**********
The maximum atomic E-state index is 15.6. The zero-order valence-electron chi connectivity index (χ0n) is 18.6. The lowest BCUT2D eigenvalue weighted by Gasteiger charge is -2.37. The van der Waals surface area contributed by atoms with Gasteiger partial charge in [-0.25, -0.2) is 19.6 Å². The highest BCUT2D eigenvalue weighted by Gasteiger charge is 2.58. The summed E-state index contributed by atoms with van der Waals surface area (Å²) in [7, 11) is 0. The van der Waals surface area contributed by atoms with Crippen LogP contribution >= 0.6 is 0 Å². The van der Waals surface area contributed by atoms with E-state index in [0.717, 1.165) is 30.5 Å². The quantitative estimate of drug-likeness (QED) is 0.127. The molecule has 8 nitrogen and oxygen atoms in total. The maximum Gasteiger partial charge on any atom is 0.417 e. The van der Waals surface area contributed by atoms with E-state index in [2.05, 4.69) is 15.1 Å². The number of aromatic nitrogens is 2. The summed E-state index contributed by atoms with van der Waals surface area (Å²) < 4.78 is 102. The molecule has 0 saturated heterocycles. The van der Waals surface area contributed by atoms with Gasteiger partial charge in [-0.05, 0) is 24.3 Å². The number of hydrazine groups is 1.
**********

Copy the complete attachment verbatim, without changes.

The maximum atomic E-state index is 15.6. The zero-order valence-electron chi connectivity index (χ0n) is 18.6. The lowest BCUT2D eigenvalue weighted by Gasteiger charge is -2.37. The van der Waals surface area contributed by atoms with Gasteiger partial charge in [-0.25, -0.2) is 19.6 Å². The highest BCUT2D eigenvalue weighted by Gasteiger charge is 2.58. The summed E-state index contributed by atoms with van der Waals surface area (Å²) in [7, 11) is 0. The van der Waals surface area contributed by atoms with Crippen LogP contribution >= 0.6 is 0 Å². The van der Waals surface area contributed by atoms with E-state index in [0.717, 1.165) is 30.5 Å². The quantitative estimate of drug-likeness (QED) is 0.127. The molecule has 8 nitrogen and oxygen atoms in total. The maximum Gasteiger partial charge on any atom is 0.417 e. The van der Waals surface area contributed by atoms with E-state index in [2.05, 4.69) is 15.1 Å². The number of aromatic nitrogens is 2. The summed E-state index contributed by atoms with van der Waals surface area (Å²) < 4.78 is 102. The molecule has 0 saturated heterocycles. The van der Waals surface area contributed by atoms with Gasteiger partial charge in [-0.05, 0) is 24.3 Å². The number of hydrazine groups is 1.